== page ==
Recently, I watched a Western cable movie that left me thinking about two of the characters after the end credits rolled: what would happen to them in the aftermath of the bloody gunfight? Would their relationship develop? Or would he just drop her off at the nearest train station? Would they ride off into the sunset?
I took it a step further and started developing the idea – what was she like before the gunfight? What was he like afterward? Was there a Happily-Ever-After for them? And most importantly, can I write a western? Because I’m not adverse to writing about other time periods, I just prefer to stick to what I know.
I decided I could and everything seemed to be developing nicely. But then because my brain is alway going, I thought, what if I moved it to the Modern age instead? The characters would remain the same – names, details, circumstances – I would simply update it the setting.
That’s when something interesting happened: the story changed. The woman, whom I created as strong and proud of the scars she bore in the Western era, was now uncertain and needful in the Modern era; while the man went from emotional to emotionless.
Baffled by this change, I started a thinking exercise: what would the two become in, say, Ancient times? Or Medieval? Victorian? How different would they be then? Indeed, the end result was that no two stories were alike, regardless of their similarities. It’s a reflection of the times certainly (the definitions of gender norms/expectations and whatnot), but it also interesting to see how much of an impact setting has on a story. It sets the tone, determines who the characters are and then how they act and react to each other and to their surroundings. Undoubtedly, it’s an important component to any story.
But this does leave me somewhat stuck because I like the way both versions of my story flow. I might just have to write both.
It’s been a few months since I last posted. Life has kept us busy for sure – surgery, teenagers, work, high school graduation (times two), vacation, etc. Name it, we’ve experienced in the last six months. In any case, I’m trying to get back into routine and I’m starting by letting you know about a free download of my book, Stay With Me, available on Inkitt. If you haven’t read the book, but would like to, click here to get your copy. Enjoy! And thank you for your support. I’ll be back soon, promise.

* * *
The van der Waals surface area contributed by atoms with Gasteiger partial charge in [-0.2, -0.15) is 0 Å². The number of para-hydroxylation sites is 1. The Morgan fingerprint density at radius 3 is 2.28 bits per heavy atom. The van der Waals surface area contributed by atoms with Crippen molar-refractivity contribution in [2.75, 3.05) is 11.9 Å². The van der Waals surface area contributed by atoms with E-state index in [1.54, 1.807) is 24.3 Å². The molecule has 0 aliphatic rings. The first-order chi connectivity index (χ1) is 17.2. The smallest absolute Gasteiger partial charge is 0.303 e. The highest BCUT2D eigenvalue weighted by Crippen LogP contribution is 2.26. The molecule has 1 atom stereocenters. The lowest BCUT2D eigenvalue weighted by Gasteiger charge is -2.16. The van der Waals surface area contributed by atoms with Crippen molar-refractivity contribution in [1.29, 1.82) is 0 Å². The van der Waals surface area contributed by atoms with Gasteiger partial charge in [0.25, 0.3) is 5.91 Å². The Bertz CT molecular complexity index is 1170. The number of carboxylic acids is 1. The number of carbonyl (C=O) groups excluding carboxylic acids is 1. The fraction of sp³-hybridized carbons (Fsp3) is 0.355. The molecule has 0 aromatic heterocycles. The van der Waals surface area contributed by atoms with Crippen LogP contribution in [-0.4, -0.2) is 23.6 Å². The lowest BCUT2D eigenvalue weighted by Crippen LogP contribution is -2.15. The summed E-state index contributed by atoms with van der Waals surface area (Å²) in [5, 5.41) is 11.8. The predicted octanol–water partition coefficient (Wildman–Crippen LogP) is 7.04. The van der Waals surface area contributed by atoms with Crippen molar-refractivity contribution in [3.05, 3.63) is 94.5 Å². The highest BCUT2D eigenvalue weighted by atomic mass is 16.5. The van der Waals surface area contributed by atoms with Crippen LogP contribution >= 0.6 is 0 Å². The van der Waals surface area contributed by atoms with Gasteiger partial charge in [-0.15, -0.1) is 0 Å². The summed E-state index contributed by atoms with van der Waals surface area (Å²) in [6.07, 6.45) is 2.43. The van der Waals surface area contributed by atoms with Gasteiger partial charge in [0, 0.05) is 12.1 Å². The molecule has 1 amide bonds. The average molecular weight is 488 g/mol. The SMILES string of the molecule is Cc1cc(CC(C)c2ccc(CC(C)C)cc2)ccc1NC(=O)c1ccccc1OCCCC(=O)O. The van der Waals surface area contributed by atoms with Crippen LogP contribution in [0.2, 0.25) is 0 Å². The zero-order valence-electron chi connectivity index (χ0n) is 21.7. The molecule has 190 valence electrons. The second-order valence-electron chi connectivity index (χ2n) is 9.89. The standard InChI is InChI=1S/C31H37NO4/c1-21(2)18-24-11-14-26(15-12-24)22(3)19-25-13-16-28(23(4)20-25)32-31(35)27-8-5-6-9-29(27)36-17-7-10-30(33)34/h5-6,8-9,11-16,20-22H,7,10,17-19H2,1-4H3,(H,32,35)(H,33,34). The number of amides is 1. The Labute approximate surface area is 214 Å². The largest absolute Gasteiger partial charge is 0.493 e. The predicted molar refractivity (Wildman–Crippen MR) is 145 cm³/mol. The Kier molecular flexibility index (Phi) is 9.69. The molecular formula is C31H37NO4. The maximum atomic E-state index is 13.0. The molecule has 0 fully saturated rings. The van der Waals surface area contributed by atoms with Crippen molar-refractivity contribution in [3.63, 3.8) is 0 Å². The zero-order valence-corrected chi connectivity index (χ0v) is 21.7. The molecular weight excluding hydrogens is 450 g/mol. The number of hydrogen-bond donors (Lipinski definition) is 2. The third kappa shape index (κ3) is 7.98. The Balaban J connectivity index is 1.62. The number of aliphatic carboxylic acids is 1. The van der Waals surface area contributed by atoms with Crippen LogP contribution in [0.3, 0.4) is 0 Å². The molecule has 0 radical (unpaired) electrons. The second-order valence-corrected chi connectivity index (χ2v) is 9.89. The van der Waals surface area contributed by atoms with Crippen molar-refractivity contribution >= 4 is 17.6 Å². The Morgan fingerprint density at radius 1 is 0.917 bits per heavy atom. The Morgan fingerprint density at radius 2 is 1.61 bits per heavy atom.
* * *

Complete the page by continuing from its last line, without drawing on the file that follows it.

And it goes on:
All my ebooks are marked down to 99c through the month of January (and some of February). If you haven’t read them yet, now would be a great time to download a copy.
Speak Tenderly To Her: Amazon, Barnes & Noble, iBooks and Smashwords
Stay With Me: Amazon, Barnes & Noble, iBooks and Smashwords
Stepmothers Anonymous: Amazon, Barnes & Noble, iBooks and Smashwords
Ever since I was little, I’ve been a fan of all things Britain. The accent, the people, the history – it was fascination bordering on obsession.
Unfortunately, I was limited to whatever I could find at the library, Entertainment Tonight or whatever PBS was offering at the time (‘Are You Being Served?’ or ‘Monty Python’ are two I remember) – not a whole lot to feed my passion.
Then the internet happened.
Along cable channels like BBC America.
And most recently, Hulu.
I was scrolling through the entertainment app this past weekend and discovered they have a British section. I was immediately intrigued.
Lots of good stuff.
Lots of British humor stuff, which is way different than American humor stuff.
I stopped at a show called “The Aliens”
, and being the Sci-Fi fan that I am, decided to give it a try. Forty years after aliens arrived, they have been segregated from the rest of society and forced to live in a walled area called Troy (think District 9 or Warsaw Ghetto). The aliens look and act like us, BUT (and here is the weird part), their hair is addictive to the point where it has become the next illegal narcotic to hit the streets called Fur.
<We’ll pause here so you can absorb that fact.>
In any case, the show centers around the human Lewis Garvey (played by Michael Socha) who works at the wall as border control and how his world is turned upside down when he discovers he is half alien.
Weird as the fur premise is, the show was actually pretty good. The story was well told and the characters were immediately likeable, or despicable, depending on who it was. Unfortunately, it was canceled earlier this year, due to scheduling, so there’s no Season 2. Which stinks, since Season 1 ended with a cliffhanger!
Of course, given the US track-record of stealing…I mean borrowing… television series ideas from the UK (e.g. Being Human, Primeval, The Office, Da Ali G. Show, Three’s Company, Sanford and Son, Undercover Boss, Whose Like is it Anyway?, etc.), we just might be seeing this one pop up ‘across the pond’ in the next few years.
Until then, I’ll just get started on the Misfits
. If nothing else, it’s got five seasons available.